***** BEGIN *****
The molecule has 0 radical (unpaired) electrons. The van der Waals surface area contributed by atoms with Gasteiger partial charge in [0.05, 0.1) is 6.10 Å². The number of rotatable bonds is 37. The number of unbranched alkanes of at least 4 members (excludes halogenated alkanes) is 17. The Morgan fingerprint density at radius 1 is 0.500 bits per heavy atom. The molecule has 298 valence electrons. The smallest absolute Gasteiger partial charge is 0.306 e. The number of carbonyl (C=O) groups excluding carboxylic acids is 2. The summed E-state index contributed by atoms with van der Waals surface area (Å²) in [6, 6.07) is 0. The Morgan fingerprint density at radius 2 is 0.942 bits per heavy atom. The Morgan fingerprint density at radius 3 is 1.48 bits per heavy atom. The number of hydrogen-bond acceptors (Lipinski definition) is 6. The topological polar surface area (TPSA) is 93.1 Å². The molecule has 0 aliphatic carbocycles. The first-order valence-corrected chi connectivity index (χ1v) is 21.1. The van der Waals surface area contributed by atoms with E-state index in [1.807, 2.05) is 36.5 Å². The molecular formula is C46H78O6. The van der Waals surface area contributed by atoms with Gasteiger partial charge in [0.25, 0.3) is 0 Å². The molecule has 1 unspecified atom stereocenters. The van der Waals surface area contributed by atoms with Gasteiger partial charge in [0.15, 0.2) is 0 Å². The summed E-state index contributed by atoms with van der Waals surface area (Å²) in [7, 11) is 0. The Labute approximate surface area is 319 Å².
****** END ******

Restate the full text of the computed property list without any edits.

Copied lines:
The molecule has 0 radical (unpaired) electrons. The van der Waals surface area contributed by atoms with Gasteiger partial charge in [0.05, 0.1) is 6.10 Å². The number of rotatable bonds is 37. The number of unbranched alkanes of at least 4 members (excludes halogenated alkanes) is 17. The Morgan fingerprint density at radius 1 is 0.500 bits per heavy atom. The molecule has 298 valence electrons. The smallest absolute Gasteiger partial charge is 0.306 e. The number of carbonyl (C=O) groups excluding carboxylic acids is 2. The summed E-state index contributed by atoms with van der Waals surface area (Å²) in [6, 6.07) is 0. The Morgan fingerprint density at radius 2 is 0.942 bits per heavy atom. The Morgan fingerprint density at radius 3 is 1.48 bits per heavy atom. The number of hydrogen-bond acceptors (Lipinski definition) is 6. The topological polar surface area (TPSA) is 93.1 Å². The molecule has 0 aliphatic carbocycles. The first-order valence-corrected chi connectivity index (χ1v) is 21.1. The van der Waals surface area contributed by atoms with E-state index in [1.807, 2.05) is 36.5 Å². The molecular formula is C46H78O6. The van der Waals surface area contributed by atoms with Gasteiger partial charge in [0.25, 0.3) is 0 Å². The molecule has 1 unspecified atom stereocenters. The van der Waals surface area contributed by atoms with Gasteiger partial charge in [0.15, 0.2) is 0 Å². The summed E-state index contributed by atoms with van der Waals surface area (Å²) in [7, 11) is 0. The Labute approximate surface area is 319 Å².